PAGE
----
Drought 2012

drought image from The Telegraph

Waterwise Policy Position on Drought

(last updated) February 2012

Water efficiency is the key to shifting towards a culture in which we value and use our resources wisely year-round, regardless of weather.


Water efficiency is instrumental in easing drought, both in the short-term and in the long-term. In times of shortage wasting less water – in homes, buildings and businesses – makes the water that is available go further.

But water efficiency is not just an emergency measure – it is the key to shifting towards a culture in which we value and use our resources wisely year-round, regardless of weather.

Despite some excellent water efficiency work by water companies with their customers in recent years, water efficiency is still a tiny part of what the UK water industry does – less than 1% of their investment.

Read our press release on the drought summit.

Read Nicci's Soapbox from Utility Week (6 April 2012)


Background

In the last few years the UK has seen widespread drought and devastating floods, and both of these have led to water supply challenges in homes. The most recent UK Climate Impact Projections show greater unpredictability in rainfall and longer, drier summers in coming decades.

Many areas of England are either in drought or have been in recent years, and Environment Agency maps of England show both serious water stress and over-abstraction of water.

Even Scotland and Wales have experienced pockets of drought or water stress in recent years. And it is known that in coming decades there will be more people and less water in the UK, so less water will need to go even further.

Our entire economy and energy systems depend on water; we need to start managing our water supply better

There is already an increase in single-person households, which use more water per person, and water companies are predicting increases in outdoor watering and personal washing. England's population will increase by almost 10 million by 2035, and population growth will be larger in already water-stressed areas like South East England.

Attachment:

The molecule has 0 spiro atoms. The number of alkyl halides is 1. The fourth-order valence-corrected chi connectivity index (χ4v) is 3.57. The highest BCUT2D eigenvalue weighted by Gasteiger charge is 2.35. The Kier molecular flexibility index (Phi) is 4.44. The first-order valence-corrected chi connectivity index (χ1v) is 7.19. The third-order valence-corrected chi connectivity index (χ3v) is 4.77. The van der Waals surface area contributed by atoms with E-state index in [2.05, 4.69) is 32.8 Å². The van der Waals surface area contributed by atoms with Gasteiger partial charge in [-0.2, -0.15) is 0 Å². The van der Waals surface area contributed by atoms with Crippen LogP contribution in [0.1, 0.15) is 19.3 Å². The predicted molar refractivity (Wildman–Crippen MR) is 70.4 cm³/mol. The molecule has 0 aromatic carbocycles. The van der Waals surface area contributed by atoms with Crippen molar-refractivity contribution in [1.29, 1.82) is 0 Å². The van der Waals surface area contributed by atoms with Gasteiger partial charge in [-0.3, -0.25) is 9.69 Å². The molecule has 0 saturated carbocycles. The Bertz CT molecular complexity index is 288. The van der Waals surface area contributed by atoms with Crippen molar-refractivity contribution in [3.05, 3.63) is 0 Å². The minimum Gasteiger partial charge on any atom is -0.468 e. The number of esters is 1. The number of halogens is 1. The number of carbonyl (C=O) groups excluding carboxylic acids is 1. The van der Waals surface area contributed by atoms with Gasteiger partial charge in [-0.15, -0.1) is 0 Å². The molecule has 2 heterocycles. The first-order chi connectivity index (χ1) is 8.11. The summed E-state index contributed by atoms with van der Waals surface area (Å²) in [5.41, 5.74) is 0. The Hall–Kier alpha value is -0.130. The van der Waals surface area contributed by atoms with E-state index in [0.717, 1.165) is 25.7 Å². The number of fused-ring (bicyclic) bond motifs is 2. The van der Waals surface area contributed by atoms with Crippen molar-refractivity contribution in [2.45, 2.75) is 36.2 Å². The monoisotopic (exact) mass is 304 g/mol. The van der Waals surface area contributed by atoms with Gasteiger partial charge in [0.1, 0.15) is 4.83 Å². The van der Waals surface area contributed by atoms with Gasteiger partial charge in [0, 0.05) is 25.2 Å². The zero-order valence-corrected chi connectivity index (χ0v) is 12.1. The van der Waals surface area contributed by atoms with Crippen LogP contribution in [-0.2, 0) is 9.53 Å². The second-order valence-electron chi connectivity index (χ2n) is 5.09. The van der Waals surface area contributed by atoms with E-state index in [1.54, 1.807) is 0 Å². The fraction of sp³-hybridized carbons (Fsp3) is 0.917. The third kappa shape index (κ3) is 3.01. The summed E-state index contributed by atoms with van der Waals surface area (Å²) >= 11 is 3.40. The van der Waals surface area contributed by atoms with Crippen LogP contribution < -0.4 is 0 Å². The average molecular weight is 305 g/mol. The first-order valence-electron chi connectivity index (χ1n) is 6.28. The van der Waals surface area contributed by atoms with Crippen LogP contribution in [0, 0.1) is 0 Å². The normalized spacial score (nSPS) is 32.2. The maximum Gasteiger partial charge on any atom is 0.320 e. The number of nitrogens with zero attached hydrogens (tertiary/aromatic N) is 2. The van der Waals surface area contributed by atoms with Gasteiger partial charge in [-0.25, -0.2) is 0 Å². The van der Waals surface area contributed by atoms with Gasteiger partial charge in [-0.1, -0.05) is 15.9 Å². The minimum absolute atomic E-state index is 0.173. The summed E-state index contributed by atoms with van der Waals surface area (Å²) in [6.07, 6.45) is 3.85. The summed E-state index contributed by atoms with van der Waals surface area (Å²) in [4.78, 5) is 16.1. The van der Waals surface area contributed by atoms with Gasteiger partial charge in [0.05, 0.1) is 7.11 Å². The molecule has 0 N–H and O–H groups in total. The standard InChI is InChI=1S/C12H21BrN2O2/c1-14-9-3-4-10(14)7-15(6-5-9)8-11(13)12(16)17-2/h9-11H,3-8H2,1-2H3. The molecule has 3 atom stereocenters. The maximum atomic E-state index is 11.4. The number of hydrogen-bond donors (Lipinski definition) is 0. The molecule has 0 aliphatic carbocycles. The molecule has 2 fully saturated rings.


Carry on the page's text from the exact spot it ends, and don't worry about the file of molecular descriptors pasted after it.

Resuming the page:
We all need water, and our entire economy and energy systems depend on it
We need to start managing our water supply better, rather than relying on building expensive infrastructure to meet ever-increasing demand. Short-term emergency measures won't solve what may be a long-term issue, and nor will reservoirs alone: they still require rain!

Water efficiency is not an emergency measure – it is an essential component of a necessary shift toward a culture in which we value and use our resources wisely year-round, regardless of weather.

Water companies, supported by government policy and regulation, should be retrofitting homes to make them water-efficient, on a scale of whole towns, and working with customers to help them waste less water year in and year out.
Short-term water efficiency measures and messages are certainly important at the height of drought. But longer-term investment in water efficiency on a large scale is essential to help us sustainably manage the water we have all year round.


The Environment Agency description of drought is:

"Droughts are natural events. A drought happens when a period of low rainfall creates a shortage of water for people, the environment, agriculture, or industry. Some droughts are short and intense, for example, a hot, dry summer, while others are long and take some time to develop. Dry winters can have the biggest impact on water resources. We rely on winter rain to top up groundwater and reservoir levels while summer rain helps to maintain reservoir levels and keep rivers flowing."